"Did somebody paint a big bullseye on Island Packet sailboats or what?"
Okay, What gives here??? Did somebody paint a big bullseye on Island Packet sailboats or what?
It seems like every post asking "What kind of boat should I buy?" has someone making very disparaging comments about IPs. Mine will sail at 3 knots in 5 knots of breeze! One can state their opinion about various makes and models if they so choose; but it would lend to ones credibility to note that it is strictly an opinion based on little else but hearsay. There are many sailboats that provide great sailing characteristics and some that are not rated for "Category A Offshore Use." Intended usage of the vessel should be the main factor in decision making.
Yes, Island Packet did when they chose the design approach that they did. Its simply a physics thing; huge amounts of wetted surface, a poorly shaped underbody, and foils, a dearth of sail area and an excessively inefficient rig proportion.
That is not hearsay, its just plain basic physics. And it is easy to quantify the relative impact of that design approach. When you look at the PHRF rating in any Region with light to moderate prevailing winds, the Island Packets are typically 60 to 90 seconds a mile slower than boats of an equal length, and 2 to 3 minutes a mile slower than more normal designs of an equal displacement. Those kind of number are huge difference in speed, and in cruising modes, slower boats generally do worse than their ratings might suggest. PHRF normally spots cruising boats a little time in racing mode, and so while these numbers may do Island Packet a 9-12 second disservice in racing mode but they clearly show that Island Packets are a bit doggie.
And that matches what most of us have observed out there on the water. In reality, my observations sailing IP's and observing 100's of them under sail for decades is that they really do not perform at the low end of the wind range.
While you may be able to crowd a large enough genoa on a Island Packet to close-reach at "3 knots in 5 knots" of true wind, that would result in an apparent wind of somewhere around 7 knots. In the same conditions a decent light air boat, i.e. one that is not a little doggie, without an oversized genoa, would be generating closer to 8 or 9 knots apparent wind in those same conditions and would be moving closer to 5 knots through the water, in other words doing close to the true wind speeds. And that is the precisely the point being made when people say, Island Packets are a little doggie in light air. But not only are they slow in light air, but they also make gobs of leeway compared to boats with more efficient keels.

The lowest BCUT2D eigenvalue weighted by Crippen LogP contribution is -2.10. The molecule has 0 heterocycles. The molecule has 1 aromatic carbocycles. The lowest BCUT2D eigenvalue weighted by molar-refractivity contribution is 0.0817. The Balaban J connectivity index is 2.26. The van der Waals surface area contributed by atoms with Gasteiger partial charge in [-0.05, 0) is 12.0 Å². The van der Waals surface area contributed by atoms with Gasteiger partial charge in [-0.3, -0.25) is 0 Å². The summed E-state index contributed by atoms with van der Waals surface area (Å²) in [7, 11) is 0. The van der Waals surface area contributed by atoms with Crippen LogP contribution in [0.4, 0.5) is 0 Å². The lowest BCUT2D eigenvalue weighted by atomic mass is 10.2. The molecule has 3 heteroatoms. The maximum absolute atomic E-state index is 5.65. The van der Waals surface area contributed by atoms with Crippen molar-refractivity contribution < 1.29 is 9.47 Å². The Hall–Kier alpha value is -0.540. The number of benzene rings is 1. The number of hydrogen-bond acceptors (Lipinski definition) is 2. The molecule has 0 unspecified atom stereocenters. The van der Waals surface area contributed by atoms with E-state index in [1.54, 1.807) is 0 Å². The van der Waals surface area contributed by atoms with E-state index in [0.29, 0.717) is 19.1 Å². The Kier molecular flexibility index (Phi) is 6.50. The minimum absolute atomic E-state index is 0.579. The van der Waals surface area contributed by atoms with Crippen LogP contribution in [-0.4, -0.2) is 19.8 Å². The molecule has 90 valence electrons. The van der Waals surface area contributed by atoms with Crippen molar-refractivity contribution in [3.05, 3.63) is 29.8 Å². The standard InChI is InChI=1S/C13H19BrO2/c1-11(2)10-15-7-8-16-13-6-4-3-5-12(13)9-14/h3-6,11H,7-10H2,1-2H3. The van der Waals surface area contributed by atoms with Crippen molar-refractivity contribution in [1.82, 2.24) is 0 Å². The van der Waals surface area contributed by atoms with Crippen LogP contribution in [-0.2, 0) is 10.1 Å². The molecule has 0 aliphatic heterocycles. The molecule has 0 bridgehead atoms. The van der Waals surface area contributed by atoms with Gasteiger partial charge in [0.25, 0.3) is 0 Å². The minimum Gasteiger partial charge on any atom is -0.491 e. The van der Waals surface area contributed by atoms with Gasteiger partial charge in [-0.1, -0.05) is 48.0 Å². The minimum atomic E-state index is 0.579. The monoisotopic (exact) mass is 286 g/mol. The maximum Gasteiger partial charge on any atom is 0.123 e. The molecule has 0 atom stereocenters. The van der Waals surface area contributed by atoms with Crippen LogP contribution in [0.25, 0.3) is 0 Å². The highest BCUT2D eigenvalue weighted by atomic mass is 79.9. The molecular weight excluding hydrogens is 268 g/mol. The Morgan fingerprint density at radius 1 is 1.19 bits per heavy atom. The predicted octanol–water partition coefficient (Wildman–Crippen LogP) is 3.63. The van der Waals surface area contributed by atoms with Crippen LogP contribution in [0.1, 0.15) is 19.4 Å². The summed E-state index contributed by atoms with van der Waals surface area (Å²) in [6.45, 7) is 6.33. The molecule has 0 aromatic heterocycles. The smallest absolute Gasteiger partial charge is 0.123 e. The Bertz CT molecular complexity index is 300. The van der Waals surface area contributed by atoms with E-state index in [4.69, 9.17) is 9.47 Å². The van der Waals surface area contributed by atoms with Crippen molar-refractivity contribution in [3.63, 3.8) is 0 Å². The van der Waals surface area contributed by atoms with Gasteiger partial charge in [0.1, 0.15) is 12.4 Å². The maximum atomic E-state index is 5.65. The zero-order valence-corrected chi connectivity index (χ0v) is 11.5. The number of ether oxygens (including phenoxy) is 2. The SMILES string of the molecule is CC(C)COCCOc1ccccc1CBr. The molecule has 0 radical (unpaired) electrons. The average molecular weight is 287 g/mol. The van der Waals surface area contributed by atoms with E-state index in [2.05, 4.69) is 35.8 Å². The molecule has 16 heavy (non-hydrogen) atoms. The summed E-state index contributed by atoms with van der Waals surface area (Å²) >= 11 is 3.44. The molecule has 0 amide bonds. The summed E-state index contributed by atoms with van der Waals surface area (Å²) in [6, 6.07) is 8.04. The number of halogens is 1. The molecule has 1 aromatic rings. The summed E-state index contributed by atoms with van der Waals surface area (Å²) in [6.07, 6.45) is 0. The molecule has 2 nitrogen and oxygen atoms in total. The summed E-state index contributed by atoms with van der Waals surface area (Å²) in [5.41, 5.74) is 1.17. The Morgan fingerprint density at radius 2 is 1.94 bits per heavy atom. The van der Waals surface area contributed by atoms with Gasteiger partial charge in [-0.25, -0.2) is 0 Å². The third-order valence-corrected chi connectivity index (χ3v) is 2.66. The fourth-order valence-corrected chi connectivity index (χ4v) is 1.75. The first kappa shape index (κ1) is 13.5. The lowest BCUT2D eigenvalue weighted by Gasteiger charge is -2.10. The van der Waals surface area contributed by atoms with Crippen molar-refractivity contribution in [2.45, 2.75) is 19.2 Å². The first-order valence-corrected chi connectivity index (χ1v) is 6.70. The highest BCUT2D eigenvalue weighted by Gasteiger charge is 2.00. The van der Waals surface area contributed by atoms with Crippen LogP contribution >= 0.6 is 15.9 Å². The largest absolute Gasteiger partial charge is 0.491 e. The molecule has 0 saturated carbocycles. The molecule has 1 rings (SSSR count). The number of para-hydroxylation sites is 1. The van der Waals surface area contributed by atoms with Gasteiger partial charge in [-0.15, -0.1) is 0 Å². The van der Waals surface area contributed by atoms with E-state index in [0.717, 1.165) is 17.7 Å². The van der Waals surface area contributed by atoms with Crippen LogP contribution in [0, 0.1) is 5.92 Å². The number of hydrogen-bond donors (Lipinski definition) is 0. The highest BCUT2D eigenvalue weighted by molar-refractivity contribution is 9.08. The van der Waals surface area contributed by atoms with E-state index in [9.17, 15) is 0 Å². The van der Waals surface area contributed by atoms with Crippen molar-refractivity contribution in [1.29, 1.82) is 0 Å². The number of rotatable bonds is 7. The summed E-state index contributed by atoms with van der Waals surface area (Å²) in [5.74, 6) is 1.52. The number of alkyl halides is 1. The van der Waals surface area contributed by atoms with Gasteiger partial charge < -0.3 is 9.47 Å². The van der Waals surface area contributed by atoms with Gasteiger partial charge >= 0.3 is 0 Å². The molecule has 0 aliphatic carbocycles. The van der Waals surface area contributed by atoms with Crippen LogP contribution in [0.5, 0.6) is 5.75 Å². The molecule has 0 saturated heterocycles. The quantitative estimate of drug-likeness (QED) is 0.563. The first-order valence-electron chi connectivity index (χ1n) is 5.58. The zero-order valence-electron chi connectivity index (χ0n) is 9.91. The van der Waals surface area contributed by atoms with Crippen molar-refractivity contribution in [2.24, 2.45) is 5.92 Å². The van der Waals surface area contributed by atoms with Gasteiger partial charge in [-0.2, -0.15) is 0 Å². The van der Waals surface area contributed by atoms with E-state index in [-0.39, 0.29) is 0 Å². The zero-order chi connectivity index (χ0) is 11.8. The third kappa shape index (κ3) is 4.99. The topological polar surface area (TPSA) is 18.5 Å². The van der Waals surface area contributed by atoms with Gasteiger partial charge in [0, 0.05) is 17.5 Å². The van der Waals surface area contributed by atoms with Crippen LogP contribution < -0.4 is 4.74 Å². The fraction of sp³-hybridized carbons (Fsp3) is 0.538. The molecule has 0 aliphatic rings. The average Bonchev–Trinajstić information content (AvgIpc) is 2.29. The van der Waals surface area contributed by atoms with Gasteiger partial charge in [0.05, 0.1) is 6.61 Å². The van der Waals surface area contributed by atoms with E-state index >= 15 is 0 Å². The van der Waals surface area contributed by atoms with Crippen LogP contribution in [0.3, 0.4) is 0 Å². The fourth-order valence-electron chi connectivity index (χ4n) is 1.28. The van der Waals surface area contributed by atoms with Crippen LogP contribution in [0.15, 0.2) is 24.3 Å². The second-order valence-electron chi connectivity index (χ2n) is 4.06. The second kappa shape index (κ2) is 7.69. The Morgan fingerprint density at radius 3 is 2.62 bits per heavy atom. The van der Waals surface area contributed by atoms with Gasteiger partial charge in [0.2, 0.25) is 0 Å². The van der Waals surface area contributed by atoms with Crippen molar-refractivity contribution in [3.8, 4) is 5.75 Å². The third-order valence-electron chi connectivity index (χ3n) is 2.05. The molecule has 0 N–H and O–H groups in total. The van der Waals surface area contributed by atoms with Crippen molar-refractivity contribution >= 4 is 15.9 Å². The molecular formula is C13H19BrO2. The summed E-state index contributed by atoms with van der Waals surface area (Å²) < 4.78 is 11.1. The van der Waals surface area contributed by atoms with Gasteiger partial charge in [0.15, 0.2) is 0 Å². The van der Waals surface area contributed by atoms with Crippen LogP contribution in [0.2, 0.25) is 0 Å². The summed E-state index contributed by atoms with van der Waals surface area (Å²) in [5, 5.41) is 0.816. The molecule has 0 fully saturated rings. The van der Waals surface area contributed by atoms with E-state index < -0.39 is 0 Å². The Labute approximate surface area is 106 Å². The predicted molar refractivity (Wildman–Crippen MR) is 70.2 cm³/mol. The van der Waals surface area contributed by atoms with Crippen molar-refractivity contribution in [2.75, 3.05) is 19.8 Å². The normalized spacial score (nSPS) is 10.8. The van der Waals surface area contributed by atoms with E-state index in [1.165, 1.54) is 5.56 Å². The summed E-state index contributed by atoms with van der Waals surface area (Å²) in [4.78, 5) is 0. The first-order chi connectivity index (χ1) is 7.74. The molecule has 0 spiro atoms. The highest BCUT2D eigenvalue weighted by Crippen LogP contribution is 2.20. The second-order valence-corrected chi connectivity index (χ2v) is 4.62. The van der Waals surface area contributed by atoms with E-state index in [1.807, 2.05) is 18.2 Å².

In the end, what counts is you are satisfied with the performance of your boat, and that is a good thing for you. As such it should not matter to you when other speak of the relative capabilities of the IP's.
But when someone asks for a relative description of the performance of these boats and thier suitability for use in a predominantly light air venue, the alleged offshore capabilities of an Island Packet (I say 'alleged' since the A Offshore rating really does not really define the suitability of a boat for offshore use, just its likelihood of surviving out there) may be relevant for some, offshore characteristics were not the question being asked. What is relevant, is the observable light air performance, and IP's poor light air performance is easily observable by anyone who has sailed one in light air or seen them try to sail in light air.